Your budget and payments will stay the same. Still, instead of paying someone else, you’ll be paying yourself, making this a great way to beat lifestyle inflation.

Soon, you can have enough saved for an emergency fund, a down payment for a house, or add to your retirement account.

6. Downsize your home.

This is a tough one, but it’s a great way to get rid of lifestyle creep if you can do it. When unintentionally inflating your lifestyle, you might have bought a larger home that costs more because you reasoned that you can afford it now.

But if it’s costing you a lot and keeps you from your goals, it might be time to downsize. Sell your home and use the earnings you make to purchase something a bit smaller with a more reasonable payment.

This might save you a lot of cash and help you get back on track financially. This is an option most people balk at but you really can’t compare the stress reduction and benefits of a paid off home.

7. Drive a more modest car/own fewer cars.

A big sign of lifestyle inflation is a fancy car or multiple expensive cars. Instead of giving in to this costly habit, try driving a more modest vehicle that costs less.

Maybe buy something second-hand that still works well. And if you can buy it in cash instead of having a car payment, you can save even more.

You could also consider downsizing to one car instead of two to save on gas and car payments. This isn’t for everyone, but if your lifestyle allows for it, save the money and become a one-car household.

You may think you need your fancy cars to signify you’ve made it but you’d be surprised how many truly wealthy people practice stealth wealth.

8. Move Somewhere Less Expensive.

Although more drastic, you can always move somewhere that costs less to avoid large house payments and extra costs associated with the location. This may involve moving to an entirely new state or county, in some cases, which works if your job is flexible.

But you don’t have to go far. Often towns or cities located next to each other have a difference in cost. Consider moving to the less expensive part of town and commuting a few more minutes to work if necessary. 

Obviously, it’s essential to organize all the moving costs, combined with how much money you’d save. Then you can see if the amount is worth it for you.

Related: 7 Tips to Be Able to Afford to Move

9. Sell luxury items that are costing you money.

You may not think about things costing you money after buying them, but they can! Some luxury items have to be maintained and cost money, such as expensive cars or unused subscriptions.

Some things can cost you money simply because you aren’t selling them and they aren’t used often, like a designer dress. Rather than keeping these things around as they cost you more and more, sell them if you can. 

This won’t apply to every luxury item. Still, things like designer clothes and handbags, some artwork, or cars, can be sold for a profit. Try The RealReal for designer clothes and shoes.

Sell to friends and family or online and see how much you can make. It might be more than you’d think! Then use that money to help you with your savings or debt payoff.

That way, you avoid lifestyle inflation by not having too many items you don’t need. You can also avoid buying them in the future, saving you even more cash.

Related: How to Make Money Selling on eBay

10. Give up expensive hobbies.

Expensive hobbies seem fun when you sign up for them or are first buying the equipment you need, but they can cost you big time and are a massive part of lifestyle creep.

What are some examples? Golf. A membership at an expensive gym or studio. Owning a horse. Car enthusiasts who buy a lot of auto parts.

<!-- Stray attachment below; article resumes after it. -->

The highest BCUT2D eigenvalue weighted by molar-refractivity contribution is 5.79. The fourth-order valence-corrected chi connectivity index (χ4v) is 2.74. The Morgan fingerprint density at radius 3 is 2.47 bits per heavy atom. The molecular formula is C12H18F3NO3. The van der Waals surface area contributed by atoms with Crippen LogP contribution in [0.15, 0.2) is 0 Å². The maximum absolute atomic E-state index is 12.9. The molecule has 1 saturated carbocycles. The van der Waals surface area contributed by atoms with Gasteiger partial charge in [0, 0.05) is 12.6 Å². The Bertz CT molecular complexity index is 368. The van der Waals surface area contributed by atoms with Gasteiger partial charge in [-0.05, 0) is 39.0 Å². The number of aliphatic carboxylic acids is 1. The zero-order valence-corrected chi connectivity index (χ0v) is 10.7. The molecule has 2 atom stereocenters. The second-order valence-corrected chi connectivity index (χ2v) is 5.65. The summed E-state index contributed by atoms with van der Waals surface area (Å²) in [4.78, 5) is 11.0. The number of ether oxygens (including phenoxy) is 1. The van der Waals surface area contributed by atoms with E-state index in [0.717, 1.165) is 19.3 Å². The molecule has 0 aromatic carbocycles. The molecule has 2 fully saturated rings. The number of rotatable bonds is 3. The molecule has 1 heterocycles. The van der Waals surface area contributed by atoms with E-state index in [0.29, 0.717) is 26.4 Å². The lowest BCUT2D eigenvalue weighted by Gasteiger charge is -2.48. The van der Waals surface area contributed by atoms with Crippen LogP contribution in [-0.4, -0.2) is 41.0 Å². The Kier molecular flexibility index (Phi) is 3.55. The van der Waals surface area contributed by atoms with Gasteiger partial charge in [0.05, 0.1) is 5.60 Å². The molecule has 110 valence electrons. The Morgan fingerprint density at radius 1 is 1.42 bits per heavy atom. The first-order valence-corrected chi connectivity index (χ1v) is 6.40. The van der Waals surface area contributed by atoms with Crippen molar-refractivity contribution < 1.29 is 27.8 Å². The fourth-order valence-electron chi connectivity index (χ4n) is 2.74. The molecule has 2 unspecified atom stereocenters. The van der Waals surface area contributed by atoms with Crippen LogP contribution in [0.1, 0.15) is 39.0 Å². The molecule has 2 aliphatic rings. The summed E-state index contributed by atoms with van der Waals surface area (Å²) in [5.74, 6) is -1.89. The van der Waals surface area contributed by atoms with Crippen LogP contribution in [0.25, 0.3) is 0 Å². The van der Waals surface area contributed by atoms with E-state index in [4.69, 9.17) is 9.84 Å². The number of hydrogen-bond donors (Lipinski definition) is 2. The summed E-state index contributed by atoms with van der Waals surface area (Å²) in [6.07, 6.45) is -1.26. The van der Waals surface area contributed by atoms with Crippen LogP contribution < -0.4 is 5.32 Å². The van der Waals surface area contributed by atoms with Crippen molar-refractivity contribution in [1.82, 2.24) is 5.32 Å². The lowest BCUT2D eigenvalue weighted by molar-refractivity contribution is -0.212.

You get the idea. Some hobbies are cheap or free, and others can cost you hundreds or thousands of dollars over time.

While giving up a hobby you really love can be challenging, try it for a while. You can resume the hobby later, but in the meantime, fill your schedule with new, cheaper hobbies like reading, running, soccer, or yoga out in nature. 

The idea with lifestyle inflation is that your life feels the same but costs you more. So give up things that don’t add much value but cost you money.

If you find other ways to save and miss your hobby, you can pick it up again once you have your lifestyle creep under control. 

11. Sell stuff you aren’t using.

If you have a bunch of stuff that isn’t being used, make some money from it and remove lifestyle inflation. Things you can sell are probably all over the place – from that old desk in the garage to clothes or books. 

If you have old electronics or cell phones laying around, see how much you can get for them. You’d be surprised.

Even if you don’t make much from each item individually, remember it all adds up and will make you some money in the end. After you make some money off your unused items, add it to your savings or budget and keep going with your goals. 

Lifestyle inflation happens gradually, so being aware of it is important to your financial future. 

The really challenging thing about lifestyle inflation is that you may not even notice it’s happening. This is because we acquire more possessions and add expenses over time.

One small expense here, and another one there can add up. When you examine your budget as a whole, you might see many areas that need improvement.

Use these 11 ideas to beat lifestyle inflation and make it easier to reach your money goals and stick to a budget.

By improving your habits, replacing hobbies, and selling things, you put yourself in charge of your life again. Your financial future matters, so make good choices now that will pay off later!

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Steffa Mantilla round headshot
Steffa Mantilla

Certified Financial Education Instructor

Steffa is a Certified Financial Education Instructor (CFEI) and the founder behind Money Tamer. Her 12-year background in operant conditioning and positive behavioral change training is used to help people find effective motivators to change their harmful money behaviors. Steffa explains the reasons “why” behind people’s financial behaviors and how to successfully change them. After paying off over $80,000 in debt through budgeting, she now teaches families how to get their own finances in order. You can learn more about her here.